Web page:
Muthiah and Chalapathy quote Pudumaipithan’s writings to demonstrate the holiness of chicory - In Kadavulum Kandasami Pillayum, Lord Siva has an encounter with one Kandasami Pillai of Madras and discusses earthly matters. In one sequence they both enter a coffee club (as the coffee pubs were once called) and God tasting the coffee is extremely taken up with the aroma and taste. He says after sipping it that he felt as though he had tasted Soma Bana itself, and declares, “This is my leelai”. Pillai retorts, “No, it is not your leelai but that of the coffeemaker here, who has used chicory!” God reacts, “What is chicory?” Pillai replies, “It is something like coffee but not coffee! It is actually cheating, like some cheat does in the name of God!”

S. Muthiah remarks- One problem with coffee consumption in India is the preference of the consumer for coffee mixed with chicory and upto a 49 per cent admixture is permitted. He adds - Pure coffee is a thing of the past, even in South India. Coffee purists insist that even the 51:49 regulation is not right and that Chicory is good only for improving profits. They say that the damn root masks the intrinsic properties of coffee, suppresses its aroma and destroys the real flavor. But then again, the content of chicory has become a marketing gimmick for most south Indian brands, proudly upping the percentage as time go by…

Today we have many specialty coffees and the monsoon blend from Kerala (perhaps Nelliyampati or Idukki) is picking up steam, what with the pods swollen by the monsoon moisture and providing a special intriguing mellow aroma. As ace coffee taster Shalini Menon puts it, a good coffee taster should have a long nose and a good tongue. I have along nose and I think a reasonably good tongue, perhaps I should have become a coffee taster (a country cousin became a tea taster!) but then I would have to decry Chicory….

And then again, I like the coffee story about Turkish bridegrooms who were once upon a time required to make a promise during their wedding ceremonies to always provide their new wives with coffee. If they failed to do so, it was grounds for divorce! And one must not forget Beethoven who was a coffee lover, he was so particular about his coffee that he always counted 60 beans (whether he did it with purpose is not clear, for he even fired and then re-hired his maid in a day because he couldn’t figure out how to light up his stove) for each cup when he had his cuppa made.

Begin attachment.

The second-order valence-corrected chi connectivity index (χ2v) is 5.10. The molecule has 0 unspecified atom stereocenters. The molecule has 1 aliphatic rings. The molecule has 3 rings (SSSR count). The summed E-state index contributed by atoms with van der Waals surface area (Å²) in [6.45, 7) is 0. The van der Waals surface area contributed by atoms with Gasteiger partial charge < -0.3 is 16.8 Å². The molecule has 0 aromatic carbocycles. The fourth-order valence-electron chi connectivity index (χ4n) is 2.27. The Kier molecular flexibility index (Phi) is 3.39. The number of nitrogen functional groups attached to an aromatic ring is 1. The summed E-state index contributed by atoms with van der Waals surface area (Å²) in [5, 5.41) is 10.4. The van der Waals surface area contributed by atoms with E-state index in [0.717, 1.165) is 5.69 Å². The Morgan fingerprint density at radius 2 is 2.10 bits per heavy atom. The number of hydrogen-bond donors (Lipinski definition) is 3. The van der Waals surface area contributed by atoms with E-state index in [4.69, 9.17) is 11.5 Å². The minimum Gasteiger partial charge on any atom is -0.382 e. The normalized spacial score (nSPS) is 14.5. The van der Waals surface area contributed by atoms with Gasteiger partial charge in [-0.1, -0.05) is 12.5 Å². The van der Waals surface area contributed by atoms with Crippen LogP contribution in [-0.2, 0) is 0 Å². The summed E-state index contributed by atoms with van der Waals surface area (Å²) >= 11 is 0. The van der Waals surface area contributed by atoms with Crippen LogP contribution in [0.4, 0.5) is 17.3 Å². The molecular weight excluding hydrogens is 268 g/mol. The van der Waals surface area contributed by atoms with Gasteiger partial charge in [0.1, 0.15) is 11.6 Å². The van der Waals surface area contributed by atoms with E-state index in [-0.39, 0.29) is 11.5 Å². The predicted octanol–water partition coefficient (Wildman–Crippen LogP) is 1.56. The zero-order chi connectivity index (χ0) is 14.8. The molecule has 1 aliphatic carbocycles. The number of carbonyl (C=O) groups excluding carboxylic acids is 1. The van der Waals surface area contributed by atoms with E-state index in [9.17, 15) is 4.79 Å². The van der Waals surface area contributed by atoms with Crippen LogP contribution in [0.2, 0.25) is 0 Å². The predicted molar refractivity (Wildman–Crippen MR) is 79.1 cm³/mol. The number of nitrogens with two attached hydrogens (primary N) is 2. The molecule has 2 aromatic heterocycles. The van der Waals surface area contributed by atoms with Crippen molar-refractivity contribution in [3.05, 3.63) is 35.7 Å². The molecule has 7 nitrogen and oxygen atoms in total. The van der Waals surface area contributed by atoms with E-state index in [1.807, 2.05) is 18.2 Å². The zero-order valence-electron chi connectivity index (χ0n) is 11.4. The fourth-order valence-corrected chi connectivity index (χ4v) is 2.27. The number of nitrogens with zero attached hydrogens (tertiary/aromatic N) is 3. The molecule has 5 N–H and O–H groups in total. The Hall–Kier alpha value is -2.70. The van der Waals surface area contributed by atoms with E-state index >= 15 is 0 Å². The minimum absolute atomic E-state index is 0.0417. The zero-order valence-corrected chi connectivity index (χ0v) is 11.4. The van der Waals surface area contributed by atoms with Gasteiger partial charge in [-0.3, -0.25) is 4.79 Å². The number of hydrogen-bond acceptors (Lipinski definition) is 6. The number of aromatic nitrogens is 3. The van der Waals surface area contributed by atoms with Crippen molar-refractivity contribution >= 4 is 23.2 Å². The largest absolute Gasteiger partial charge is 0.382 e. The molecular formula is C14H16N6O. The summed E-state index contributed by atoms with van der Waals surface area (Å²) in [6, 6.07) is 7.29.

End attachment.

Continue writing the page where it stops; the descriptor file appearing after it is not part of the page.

But nothing to beat RKN when it comes to description of the whole coffee making process or for that matter Shoba Narayanan with her reminiscences in Monsoon Diary, all stuff which are recommended for serious coffee enthusiasts..

A bit about Coffee estates in Wynaad – Quoting Waddington, In Wynaad coffee cultivation was first started by military officials. The first plantation was started by a military official at Mananthavady, known as Captain Bevan, who was in charge of the 27th Regiment of the Madras Native Infantry of the East India Company. He bought coffee plants from Anjarakkandy and it grew well. Because of this successful experiment, the then-collector of Malabar W. Shefield encouraged the cultivation by sending Anjarakkandy plants to Wayanad. But the largescale cultivation proved a failure during the period, because of the lack of technical knowledge regarding the process of cultivation. Agents of Parry and Company, while on their way to Baba Budan hills in Bangalore, passed through Wayanad and were struck by the flourishing coffee plants in Wayanad. They were impressed by the growth of the trees and the quantity of the crop. Immediately, they made arrangements to start a coffee plantation near Mananthavady in North Wayanad. Within a few years several entrepreneurs started estates in Mananthavady. Glasson, Richmond and Morris were the pioneers among them.

Then came the gold rush - see my article on it and after that debacle and the leaf disease, tea emerged as a popular beverage, with high demand in Britain, slowly displacing coffee.

Notwithstanding the great benefits of regular or adulterated coffee, an enterprising company has recently launched something called Ayurvedic Roast - a coffee substitute which borrows from both the American tradition of using roasted barley, rye, and chicory, and the Indian Ayurvedic system of health by adding the traditional herbs of ashwagandha, shatavari, and brahmi.

Well well….Not for me though…..

Household Words: A Weekly Journal, Volume 6 – Charles dickens
In those days there was no coffee- AR Venkatachalapathy
Herbs of the Bible - Allan A. Swenson
Dictionary of Plant Lore - D.C. Watts
Coffee and Chicory - Peter Lund Simmonds
A Connoisseurs book of Indian coffee – Coffee board & Aparna Datta